11 October 2019 (closed)
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Although Indonesia's National Health Insurance program is not without problems, it does benefit Indonesian hospitals and makes investment in the nation's hospital sector attractive, particularly as the Indonesian government targets to provide universal health care to all Indonesians by the year 2019. Reportedly, those hospitals that receive patients that fall under Indonesia's Healthcare and Social Security Agency (Badan Penyelenggara Jaminan Sosial, or BPJS Kesehatan) are the busiest hospitals in Indonesia at the moment.
Due to lucrative perspectives, several large Indonesian business conglomerates have expanded into the hospital sector in recent years (even though their core business was far away from those services related to healthcare). Examples are the Lippo Group, the Ciputra Group and the Mayapada Group. Besides private investors, state-owned Indah Karya also plans to open a hospital in Makassar (South Sulawesi). This company's core business is consulting and construction management. When finished (expected next year), the hospital will be operated in cooperation with another state-owned firm (Pelayaran Nasional, Pelni) that already has experience operating the Pelni hospital in Jakarta.
Listed (yet state-controlled) tin manufacturer and exporter Timah has also expanded to the hospital sector last year. Through its subsidiary Rumah Sakit Bakti Timah it owns six hospitals in the Bangka Belitung province. Due to positive revenue generated in this sector it will invest further in order to equip these hospitals with good facilities (international standard). Timah targets revenue from its hospital wing to account for 20 percent of the company's total revenue this year.
Lastly, HK Realtindo, subsidiary of state-owned Hutama Karya will establish a hospital in Denpasar (Bali).
Indonesia's Largest Hospital Operators:
|Company||Hospital Name||Number of
|Sejahtera Anugrahjaya||Mayapada Hospital||2 units||50 units|
|Sarana Meditama Metropolitan||Omni Hospitals||2 units||2 units|
|Siloam International Hospitals||Siloam||20 units||50 units|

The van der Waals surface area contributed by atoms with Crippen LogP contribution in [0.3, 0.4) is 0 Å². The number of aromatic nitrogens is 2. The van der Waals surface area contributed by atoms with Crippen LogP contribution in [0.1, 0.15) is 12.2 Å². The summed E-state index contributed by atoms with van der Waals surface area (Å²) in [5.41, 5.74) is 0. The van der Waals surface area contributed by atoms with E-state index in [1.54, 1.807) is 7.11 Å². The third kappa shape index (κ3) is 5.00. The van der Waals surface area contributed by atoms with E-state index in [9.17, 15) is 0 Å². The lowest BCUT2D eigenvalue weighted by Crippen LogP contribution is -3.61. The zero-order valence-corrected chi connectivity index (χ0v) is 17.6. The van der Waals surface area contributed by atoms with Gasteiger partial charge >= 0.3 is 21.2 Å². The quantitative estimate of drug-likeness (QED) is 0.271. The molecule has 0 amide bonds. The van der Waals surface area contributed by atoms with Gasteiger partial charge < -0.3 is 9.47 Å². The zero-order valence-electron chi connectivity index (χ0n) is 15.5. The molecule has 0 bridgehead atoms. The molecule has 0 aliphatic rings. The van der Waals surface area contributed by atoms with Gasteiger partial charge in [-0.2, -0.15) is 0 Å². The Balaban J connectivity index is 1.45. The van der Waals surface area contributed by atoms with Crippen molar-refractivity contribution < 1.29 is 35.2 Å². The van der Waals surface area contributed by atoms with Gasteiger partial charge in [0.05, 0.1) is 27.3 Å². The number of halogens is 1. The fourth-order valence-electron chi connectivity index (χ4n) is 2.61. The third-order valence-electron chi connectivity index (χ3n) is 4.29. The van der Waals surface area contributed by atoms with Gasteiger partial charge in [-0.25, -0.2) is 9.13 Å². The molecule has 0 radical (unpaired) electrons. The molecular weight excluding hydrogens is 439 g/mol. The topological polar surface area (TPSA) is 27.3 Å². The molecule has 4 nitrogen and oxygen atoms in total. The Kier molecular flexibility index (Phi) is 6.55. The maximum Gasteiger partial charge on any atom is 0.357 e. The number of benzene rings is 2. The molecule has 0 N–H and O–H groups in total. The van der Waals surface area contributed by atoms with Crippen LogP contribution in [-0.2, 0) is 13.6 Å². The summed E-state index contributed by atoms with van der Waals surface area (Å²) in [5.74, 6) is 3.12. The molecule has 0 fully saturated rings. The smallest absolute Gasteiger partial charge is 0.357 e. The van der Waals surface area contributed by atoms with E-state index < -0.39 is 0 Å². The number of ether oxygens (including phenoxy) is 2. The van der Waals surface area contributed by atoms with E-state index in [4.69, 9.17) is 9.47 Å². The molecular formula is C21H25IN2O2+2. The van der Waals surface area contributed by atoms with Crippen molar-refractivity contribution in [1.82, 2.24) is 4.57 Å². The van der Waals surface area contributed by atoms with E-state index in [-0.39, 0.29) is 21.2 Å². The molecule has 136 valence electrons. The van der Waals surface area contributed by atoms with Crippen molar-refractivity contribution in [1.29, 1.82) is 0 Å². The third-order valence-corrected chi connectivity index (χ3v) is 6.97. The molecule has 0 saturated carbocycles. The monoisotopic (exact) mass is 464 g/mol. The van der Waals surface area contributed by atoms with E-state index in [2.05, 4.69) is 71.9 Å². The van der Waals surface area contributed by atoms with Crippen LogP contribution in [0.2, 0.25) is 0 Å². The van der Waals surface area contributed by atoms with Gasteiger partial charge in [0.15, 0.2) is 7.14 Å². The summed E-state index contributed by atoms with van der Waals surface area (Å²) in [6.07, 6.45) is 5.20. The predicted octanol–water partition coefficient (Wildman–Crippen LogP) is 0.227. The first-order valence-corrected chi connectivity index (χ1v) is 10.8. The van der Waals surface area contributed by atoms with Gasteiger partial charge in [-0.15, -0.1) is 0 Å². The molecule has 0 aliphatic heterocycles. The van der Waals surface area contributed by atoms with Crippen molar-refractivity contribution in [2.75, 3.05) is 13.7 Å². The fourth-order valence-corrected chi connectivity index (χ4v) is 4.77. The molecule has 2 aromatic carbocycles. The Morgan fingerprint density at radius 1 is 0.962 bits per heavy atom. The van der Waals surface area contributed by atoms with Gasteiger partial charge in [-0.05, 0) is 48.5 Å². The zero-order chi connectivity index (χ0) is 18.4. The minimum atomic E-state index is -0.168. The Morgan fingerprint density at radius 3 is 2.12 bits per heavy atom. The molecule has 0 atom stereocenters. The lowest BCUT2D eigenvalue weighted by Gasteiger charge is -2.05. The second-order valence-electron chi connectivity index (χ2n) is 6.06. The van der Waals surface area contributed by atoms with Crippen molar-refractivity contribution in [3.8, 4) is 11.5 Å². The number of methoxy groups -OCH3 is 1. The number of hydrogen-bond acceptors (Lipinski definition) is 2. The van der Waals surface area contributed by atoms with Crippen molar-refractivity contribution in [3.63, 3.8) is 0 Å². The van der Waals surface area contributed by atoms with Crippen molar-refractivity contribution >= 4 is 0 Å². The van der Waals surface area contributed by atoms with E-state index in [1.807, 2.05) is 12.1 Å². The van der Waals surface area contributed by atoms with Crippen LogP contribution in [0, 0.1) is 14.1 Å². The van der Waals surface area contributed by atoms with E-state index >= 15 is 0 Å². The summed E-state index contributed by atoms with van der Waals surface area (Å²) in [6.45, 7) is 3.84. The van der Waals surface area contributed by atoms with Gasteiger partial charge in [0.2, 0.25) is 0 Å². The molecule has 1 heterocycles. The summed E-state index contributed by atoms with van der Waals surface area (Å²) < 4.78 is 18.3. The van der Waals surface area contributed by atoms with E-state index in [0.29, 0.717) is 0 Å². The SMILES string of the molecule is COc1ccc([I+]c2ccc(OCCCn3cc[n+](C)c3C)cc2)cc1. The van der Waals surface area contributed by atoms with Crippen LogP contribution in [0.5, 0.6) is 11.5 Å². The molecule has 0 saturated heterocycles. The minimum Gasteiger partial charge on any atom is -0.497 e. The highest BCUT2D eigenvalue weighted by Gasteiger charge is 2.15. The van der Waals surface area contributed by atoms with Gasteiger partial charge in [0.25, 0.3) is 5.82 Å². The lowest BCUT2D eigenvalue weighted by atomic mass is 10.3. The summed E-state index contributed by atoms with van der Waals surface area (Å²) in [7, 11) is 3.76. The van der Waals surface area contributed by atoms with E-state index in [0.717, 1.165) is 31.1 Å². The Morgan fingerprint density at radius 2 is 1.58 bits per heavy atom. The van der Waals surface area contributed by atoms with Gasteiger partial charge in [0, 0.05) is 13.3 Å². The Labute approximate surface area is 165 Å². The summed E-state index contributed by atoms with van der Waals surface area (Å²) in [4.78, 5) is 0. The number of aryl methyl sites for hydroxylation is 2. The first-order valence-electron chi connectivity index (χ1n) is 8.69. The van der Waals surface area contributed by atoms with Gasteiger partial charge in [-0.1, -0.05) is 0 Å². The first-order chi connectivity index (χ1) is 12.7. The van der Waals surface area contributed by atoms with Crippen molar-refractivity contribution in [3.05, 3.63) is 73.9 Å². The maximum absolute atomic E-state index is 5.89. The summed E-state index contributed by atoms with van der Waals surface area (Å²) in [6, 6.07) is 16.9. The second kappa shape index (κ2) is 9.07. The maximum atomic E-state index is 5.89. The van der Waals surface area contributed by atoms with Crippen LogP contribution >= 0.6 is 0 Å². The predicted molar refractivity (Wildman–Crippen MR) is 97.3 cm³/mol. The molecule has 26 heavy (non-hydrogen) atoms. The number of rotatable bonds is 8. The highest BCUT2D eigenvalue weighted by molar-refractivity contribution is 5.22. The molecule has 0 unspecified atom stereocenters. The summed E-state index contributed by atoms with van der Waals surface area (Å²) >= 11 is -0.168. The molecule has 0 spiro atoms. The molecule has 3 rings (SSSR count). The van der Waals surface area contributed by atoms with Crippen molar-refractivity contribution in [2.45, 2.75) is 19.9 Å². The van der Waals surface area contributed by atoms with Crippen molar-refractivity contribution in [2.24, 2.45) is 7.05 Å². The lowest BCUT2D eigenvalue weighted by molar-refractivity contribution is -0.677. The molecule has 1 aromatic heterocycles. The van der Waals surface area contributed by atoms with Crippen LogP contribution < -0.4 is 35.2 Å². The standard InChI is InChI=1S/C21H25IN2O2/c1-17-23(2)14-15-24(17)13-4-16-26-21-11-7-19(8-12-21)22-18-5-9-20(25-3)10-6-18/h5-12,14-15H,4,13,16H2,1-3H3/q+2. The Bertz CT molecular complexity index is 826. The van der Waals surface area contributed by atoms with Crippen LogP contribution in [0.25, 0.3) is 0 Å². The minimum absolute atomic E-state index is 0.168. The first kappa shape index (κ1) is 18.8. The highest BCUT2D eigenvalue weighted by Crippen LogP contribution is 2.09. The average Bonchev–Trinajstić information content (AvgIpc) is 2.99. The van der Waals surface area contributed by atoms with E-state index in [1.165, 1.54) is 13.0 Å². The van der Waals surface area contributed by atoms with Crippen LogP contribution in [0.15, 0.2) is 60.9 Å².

|Mitra Keluarga Karyasehat||Mitra Keluarga||12 units||18 units|
|Ciputra Development||Ciputra Hospital||3 units||7 units|
Opportunities and Challenges in Indonesia's Hospital Sector
During the years 2011-2014 the number of new hospitals that came online in Indonesia grew by an average of nearly 11 percent per year. Most of these were hospitals developed by the private sector. However, Indonesia's bed-to-patient ratio (0.9) remains among the lowest in the ASEAN region. Meanwhile, the nation's doctor-to-patient ratio per 1,000 people is also among the lowest in the region at 0.3. Why is Indonesia's hospital sector promising (attractive for investment) and what are the challenges?
• The government's National Health Insurance program and its target to provide universal healthcare to all Indonesians by the year 2019 is a major opportunity for Indonesian hospital operators and pharmaceutical companies as the customer base will be enlarged significantly. However, there remain concerns about the financial sustainability of this ambitious government program.
• Indonesia is the world's fourth-largest country in terms of population size. Presently there are more than 250 million Indonesians. Although the Indonesian population is known for being "young" (with around halve of the population being below the age of 30 years), it is estimated that by 2020 there will be 17 million Indonesians aged over 65 years and - most likely - in need of medical services. Furthermore, it is estimated that by 2020 there will be 184 million of Indonesians between the age of 15 and 64 years.
• Growing economic growth and per capita GDP of Indonesia give rise to increasing purchasing power and higher disposable income. This implies that the rising middle class segment has more money to spend on healthcare services. Indonesia's annual disposable income is expected to reach USD $750 billion by 2020, up 53 percent from 2013. However, the challenge is to make Indonesians more aware of the benefit of spending on health. Historically, growth of spending power in Indonesia does not automatically lead to growth of health spending.
• Although Indonesia's healthcare sector is developing (including a growing number of internationally accredited hospitals) the richer segments of Indonesian society still prefer to visit Singapore in case they need hospital services.